Tuesday, June 30, 2015

Singing the no bling blues

I learned last week that the Bean There, Ran That Marathon doesn't offer a finisher's medal. Seriously? I understand why there are no medals for shorter races but - call me superficial - when I make the effort to train for a half or full marathon, I expect a medal.

Saturday, June 27, 2015

In my happy place

I didn't do a long run today. Maybe tomorrow. Maybe.

Happy running and writing, friends.

Monday, June 22, 2015

Summer Solstice Blues: To run or not to run a marathon

Risser's Beach last weekend
Usually the longest day of the year is a happy one for me. I savour the many hours of sunshine and look forward to hot summer days ahead. But this year I languished in a deep funk I couldn't find seem to shake. The weather didn't help - it was raining cats and dogs on Sunday - but I think maybe the problem was deeper than that.

Saturday, June 13, 2015

Running lessons: You never know how strong you are until strong is your only choice

My long run two weeks ago didn't go well - I suppose because it was warm, humid day and I was still tired from Cabot Trail Relay the weekend before. I intended to run to Lahave 15 kms away to meet Husband for brunch at the Lahave Bakery but only managed a little over 9 kms before calling for a pickup.

My goal last Saturday was the same - LaHave Bakery - but I hoped to get there via a longer route through town and down the east side of the river. According to Google maps, it's 20.5 kms from our house to the LaHave Ferry dock at East Lahave. My plan was to run to the dock, arriving in time to catch the 11:45 ferry to LaHave, where I'd meet Husband for brunch at the bakery. What could go wrong?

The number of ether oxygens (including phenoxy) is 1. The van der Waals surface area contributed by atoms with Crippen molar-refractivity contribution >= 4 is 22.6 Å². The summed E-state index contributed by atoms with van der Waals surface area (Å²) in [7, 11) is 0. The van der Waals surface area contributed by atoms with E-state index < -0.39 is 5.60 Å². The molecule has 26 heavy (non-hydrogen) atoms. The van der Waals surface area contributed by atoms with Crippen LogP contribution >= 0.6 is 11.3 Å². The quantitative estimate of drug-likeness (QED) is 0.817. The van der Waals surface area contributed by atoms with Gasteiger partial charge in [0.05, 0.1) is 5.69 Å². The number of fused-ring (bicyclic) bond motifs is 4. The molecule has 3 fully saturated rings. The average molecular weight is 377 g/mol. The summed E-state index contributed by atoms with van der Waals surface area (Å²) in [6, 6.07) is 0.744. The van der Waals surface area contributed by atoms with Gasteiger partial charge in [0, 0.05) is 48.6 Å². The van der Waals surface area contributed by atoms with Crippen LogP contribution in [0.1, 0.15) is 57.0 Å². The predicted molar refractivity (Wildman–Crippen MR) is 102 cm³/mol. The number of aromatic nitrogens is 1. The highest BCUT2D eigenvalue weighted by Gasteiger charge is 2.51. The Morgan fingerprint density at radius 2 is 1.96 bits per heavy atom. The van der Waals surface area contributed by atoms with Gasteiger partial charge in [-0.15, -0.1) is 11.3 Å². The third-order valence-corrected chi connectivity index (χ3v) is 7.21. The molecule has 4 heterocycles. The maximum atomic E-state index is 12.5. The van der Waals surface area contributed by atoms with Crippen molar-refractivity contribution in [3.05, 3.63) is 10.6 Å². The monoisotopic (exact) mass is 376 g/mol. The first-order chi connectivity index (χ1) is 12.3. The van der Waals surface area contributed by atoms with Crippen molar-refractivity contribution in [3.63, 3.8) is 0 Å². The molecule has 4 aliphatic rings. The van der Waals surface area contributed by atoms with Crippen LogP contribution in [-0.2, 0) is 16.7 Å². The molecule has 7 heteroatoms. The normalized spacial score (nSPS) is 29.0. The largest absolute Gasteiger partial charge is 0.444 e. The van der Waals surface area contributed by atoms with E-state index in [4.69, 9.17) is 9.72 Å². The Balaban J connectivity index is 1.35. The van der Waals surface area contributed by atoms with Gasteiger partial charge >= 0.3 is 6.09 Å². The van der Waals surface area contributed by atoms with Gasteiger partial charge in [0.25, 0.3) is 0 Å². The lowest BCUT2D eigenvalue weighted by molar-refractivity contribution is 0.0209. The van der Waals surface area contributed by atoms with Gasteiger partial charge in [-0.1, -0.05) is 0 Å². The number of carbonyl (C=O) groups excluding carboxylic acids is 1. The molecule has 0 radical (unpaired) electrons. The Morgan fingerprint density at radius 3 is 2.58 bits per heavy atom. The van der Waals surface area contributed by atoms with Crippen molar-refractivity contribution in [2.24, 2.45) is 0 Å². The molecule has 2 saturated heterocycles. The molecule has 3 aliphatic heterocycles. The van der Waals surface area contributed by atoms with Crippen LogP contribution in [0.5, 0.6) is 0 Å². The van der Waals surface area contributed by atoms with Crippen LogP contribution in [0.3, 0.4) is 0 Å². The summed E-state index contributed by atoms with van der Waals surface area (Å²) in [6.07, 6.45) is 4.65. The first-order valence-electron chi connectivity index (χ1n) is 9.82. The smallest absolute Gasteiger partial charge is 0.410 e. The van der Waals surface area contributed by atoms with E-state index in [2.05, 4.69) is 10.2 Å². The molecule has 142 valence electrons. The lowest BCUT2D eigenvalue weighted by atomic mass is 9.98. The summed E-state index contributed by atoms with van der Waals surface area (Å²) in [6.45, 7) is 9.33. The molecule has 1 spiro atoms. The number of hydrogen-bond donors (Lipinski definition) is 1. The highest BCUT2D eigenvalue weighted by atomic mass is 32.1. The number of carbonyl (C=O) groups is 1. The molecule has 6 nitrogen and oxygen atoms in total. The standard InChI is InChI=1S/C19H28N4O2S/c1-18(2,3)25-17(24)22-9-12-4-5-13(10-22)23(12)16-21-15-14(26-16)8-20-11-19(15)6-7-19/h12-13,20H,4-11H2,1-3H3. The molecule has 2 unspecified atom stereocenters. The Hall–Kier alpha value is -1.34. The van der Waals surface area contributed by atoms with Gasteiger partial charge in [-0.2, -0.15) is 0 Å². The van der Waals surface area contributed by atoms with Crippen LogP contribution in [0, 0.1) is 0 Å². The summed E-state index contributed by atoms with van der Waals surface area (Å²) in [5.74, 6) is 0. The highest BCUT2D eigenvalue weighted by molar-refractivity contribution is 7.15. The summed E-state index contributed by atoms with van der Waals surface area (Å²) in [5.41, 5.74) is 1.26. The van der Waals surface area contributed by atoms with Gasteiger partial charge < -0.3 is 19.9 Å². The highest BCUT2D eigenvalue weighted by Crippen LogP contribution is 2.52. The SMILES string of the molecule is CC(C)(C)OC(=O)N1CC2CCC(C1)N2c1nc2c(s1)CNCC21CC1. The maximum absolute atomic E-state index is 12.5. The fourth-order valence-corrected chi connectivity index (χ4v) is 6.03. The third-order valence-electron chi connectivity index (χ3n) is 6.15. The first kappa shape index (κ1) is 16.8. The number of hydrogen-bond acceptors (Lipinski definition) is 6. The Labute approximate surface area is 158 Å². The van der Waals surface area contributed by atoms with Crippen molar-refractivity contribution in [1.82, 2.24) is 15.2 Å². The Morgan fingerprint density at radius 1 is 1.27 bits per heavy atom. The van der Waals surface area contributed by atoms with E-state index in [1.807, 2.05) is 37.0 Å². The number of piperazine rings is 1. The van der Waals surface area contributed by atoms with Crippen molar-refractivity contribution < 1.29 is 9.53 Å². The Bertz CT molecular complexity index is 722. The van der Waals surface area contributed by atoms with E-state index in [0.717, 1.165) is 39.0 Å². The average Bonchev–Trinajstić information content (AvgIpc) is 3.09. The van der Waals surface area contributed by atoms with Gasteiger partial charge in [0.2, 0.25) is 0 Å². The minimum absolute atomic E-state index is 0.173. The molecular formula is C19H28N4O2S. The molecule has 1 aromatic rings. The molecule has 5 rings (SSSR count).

As I headed out the door, I was optimistic the run would go well. It was raining steadily but it was warm enough to be comfortable and my legs felt strong. I set a moderate pace and focused on enjoying the scenery. 

For the first 16 or 17 kms, everything did go well. I was a worried Google may have underestimated the distance so didn't dawdle to take pictures the way I usually do. In any case, with all the rain there was little chance of capturing the improbable shades of green I saw at every turn.

At the 18 km mark, my plans fell apart. I'd seen a sign indicating there was a detour ahead but assumed I'd be able to pick my way around or over whatever was blocking traffic.  I was wrong.

Short of swimming to the other side, there was no way I was going to make it to the ferry terminal so I called husband and asked him to pick me up. I told him I'd turn around and run back towards him, figuring I could run another 2 or 3 kilometres before he reached me. Brunch would be a tad later but, on the upside, we could stop at the house on the way and I could grab a shower.

Thirty-five minutes later, there was still no sign of him so I called him on his cell phone.

"Where are you?" My voice was tinged with panic. Having already run more than 22 kms, I was tired and the rain felt colder and harder than when I set out.

"I have no idea", he replied. My heart sank. Husband has many gifts but a well-developed sense of direction isn't one of them.

A few questions and answers later, I realized he's missed the turnoff and was 15 km down river from where I stood, on the far side of the detour. Tersely, I explained where he could find me, then carried on running in an effort to stay warm while he found his way back to me.

Needless to say, I was relieved when our car finally came into sight. My Garmin read 25.68kms and my clothes were so wet I stripped off a layer before climbing into the passenger seat. Husband was distraught at having let me down - though, in truth, he shouldn't have been. I'd not given him proper directions, it was pouring rain, and there was no sign marking the turnoff so it was an easy mistake to make.

By the time we reached home, my legs were aching and I was ravenous, so we skipped brunch at the bakery and cooked up a late breakfast of eggs, ham, toast and baked beans instead. As tired and sore as I was for a couple of days afterwards, I was pleased to realize that I was stronger and fitter than I thought I was.